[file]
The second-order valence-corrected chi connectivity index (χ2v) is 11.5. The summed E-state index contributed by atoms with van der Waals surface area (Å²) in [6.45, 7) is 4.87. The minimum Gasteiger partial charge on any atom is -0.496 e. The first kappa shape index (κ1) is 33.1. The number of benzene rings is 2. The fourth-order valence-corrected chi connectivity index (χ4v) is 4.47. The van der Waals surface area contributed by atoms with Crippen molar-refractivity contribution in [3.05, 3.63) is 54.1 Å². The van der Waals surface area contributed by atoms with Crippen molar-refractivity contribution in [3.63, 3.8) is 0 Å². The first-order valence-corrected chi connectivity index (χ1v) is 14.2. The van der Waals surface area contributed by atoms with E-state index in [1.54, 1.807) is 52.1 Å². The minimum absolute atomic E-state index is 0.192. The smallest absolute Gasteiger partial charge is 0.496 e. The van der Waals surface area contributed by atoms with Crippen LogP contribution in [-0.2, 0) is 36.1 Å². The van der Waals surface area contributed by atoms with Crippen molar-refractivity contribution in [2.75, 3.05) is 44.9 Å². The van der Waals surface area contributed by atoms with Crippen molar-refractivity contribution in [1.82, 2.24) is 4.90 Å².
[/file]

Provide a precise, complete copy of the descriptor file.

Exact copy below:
The second-order valence-corrected chi connectivity index (χ2v) is 11.5. The summed E-state index contributed by atoms with van der Waals surface area (Å²) in [6.45, 7) is 4.87. The minimum Gasteiger partial charge on any atom is -0.496 e. The first kappa shape index (κ1) is 33.1. The number of benzene rings is 2. The fourth-order valence-corrected chi connectivity index (χ4v) is 4.47. The van der Waals surface area contributed by atoms with Crippen molar-refractivity contribution in [3.05, 3.63) is 54.1 Å². The van der Waals surface area contributed by atoms with Crippen molar-refractivity contribution in [3.63, 3.8) is 0 Å². The first-order valence-corrected chi connectivity index (χ1v) is 14.2. The van der Waals surface area contributed by atoms with E-state index in [1.54, 1.807) is 52.1 Å². The minimum absolute atomic E-state index is 0.192. The smallest absolute Gasteiger partial charge is 0.496 e. The van der Waals surface area contributed by atoms with Crippen LogP contribution in [-0.2, 0) is 36.1 Å². The van der Waals surface area contributed by atoms with Crippen molar-refractivity contribution in [2.75, 3.05) is 44.9 Å². The van der Waals surface area contributed by atoms with Crippen molar-refractivity contribution in [1.82, 2.24) is 4.90 Å².